Cold rain falls in the river, flows down to the sea, gets into the skyline, circles endlessly. Same old rain on the wind, same old pain in my soul.

Wednesday, March 10, 2010


See how they look at me? Like blind mice looking into a blind mirror.
Except the mirror isn't so blind.
"Doesn't he know we're at war?" they mutter to themselves over and over as they saunter past in holy disgust.

Yes, bastards. I know. I know.
It's there in the pride of silly sweethearts and on the brow of heartsick mothers. It's there on the front page and in every barber shop, saloon and bankrupt whorehouse lining this filthy town.
Yes, bastards, I know as well as you.
But I ask you, dumb bastards,-do you know of Belleau Wood? Were you there in 1918 as I lay bleeding and crying out for a death that wouldn't come?
Did you run to my cry and cringe to my blood? Would you like to see my back, where the bullets went in and never came out?
Yes, I thought not.. well fuck you all who think me irreverent.
Let me ask you this, bastards, have you seen my wife?
No? Well, me neither.

So much for pride and heroes, and good riddance as well.
Heard it told, Birmingham, or some other such shit-hole with some other such asshole.
So listen up bastards, -do you hear me? if here and now I find solace in the dark, comfort in the gin, and rest in alone, then leave me be. I've earned my misery and hard way.

Except for her.
She doesn't look at me that way. Her eyes speak another language, and my own look back because they can't help it.
She's different. Not silly and stupid like those phony birds that gather in the market and chatter endlessly.
She comes here alone, like me, and I think mostly for the music but who knows.

I watch her move, sway and lose her mind to another place far from Baker Street, and I find myself wondering where it is and if someday I might go there.
Always a pleated dress and I find myself wondering what might or might not be under it. She doesn't wear her hair like the others, either. She really doesn't do anything like the others.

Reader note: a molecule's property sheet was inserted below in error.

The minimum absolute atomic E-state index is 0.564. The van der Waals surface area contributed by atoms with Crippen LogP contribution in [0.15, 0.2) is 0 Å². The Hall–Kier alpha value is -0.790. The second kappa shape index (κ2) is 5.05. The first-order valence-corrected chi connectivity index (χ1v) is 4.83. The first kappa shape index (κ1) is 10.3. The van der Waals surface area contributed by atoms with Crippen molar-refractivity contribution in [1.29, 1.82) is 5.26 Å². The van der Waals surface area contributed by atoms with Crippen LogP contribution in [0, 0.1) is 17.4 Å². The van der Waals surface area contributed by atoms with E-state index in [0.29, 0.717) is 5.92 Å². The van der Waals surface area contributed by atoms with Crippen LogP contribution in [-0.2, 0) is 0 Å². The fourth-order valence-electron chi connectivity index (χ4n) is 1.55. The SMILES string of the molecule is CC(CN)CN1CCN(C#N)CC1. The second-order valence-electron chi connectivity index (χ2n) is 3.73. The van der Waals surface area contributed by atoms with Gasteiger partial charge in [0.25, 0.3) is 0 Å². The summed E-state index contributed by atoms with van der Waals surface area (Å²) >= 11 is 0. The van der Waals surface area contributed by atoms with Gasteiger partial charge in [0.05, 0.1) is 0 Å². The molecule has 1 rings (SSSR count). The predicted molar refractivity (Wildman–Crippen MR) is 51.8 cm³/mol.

Sometimes I catch her looking at me over her glass as she drinks, and I suppose she catches me as well.
It's always the same. Four glasses of Zinfandel making for a perfect timepiece to a tapered mood.
I've thought of buying her a drink, but I haven't. I've thought of joining her, maybe talk to her, maybe walk her home-wherever home might be. But I don't.
I imagine her the finest dancer if only she did and I could. But we don't, and probably never will.
So we come here alone, together.
I try to leave before she does just so I can watch her walk away. She traces the brick work with her fingers both high and low as if inspecting for flaws but I think she just likes the coolness on her skin.. Her feet nearly dance as she remembers the music and sometimes she glances over to me, dipping her head sideways and smiling across the street to my lean against the lamp pole. I keep my hat pulled low so she can't see my eyes but I think she knows, as I blow my cigarette smoke into the empty street and echoe of silent music.
Maybe, I wonder, she has a husband in the war going off to find his own Belleau Wood. Or maybe he already has and this is just her way. Maybe she's not all there; not quite right and that's why she looks to me.
Perhaps there's a sick mother she cares for.
Hard to say.
But together, alone, we find warmth and rest in the music, comfort in the drink and acceptance in each others eyes.
And on Baker Street in 1942 with a steady rain falling, maybe that's enough.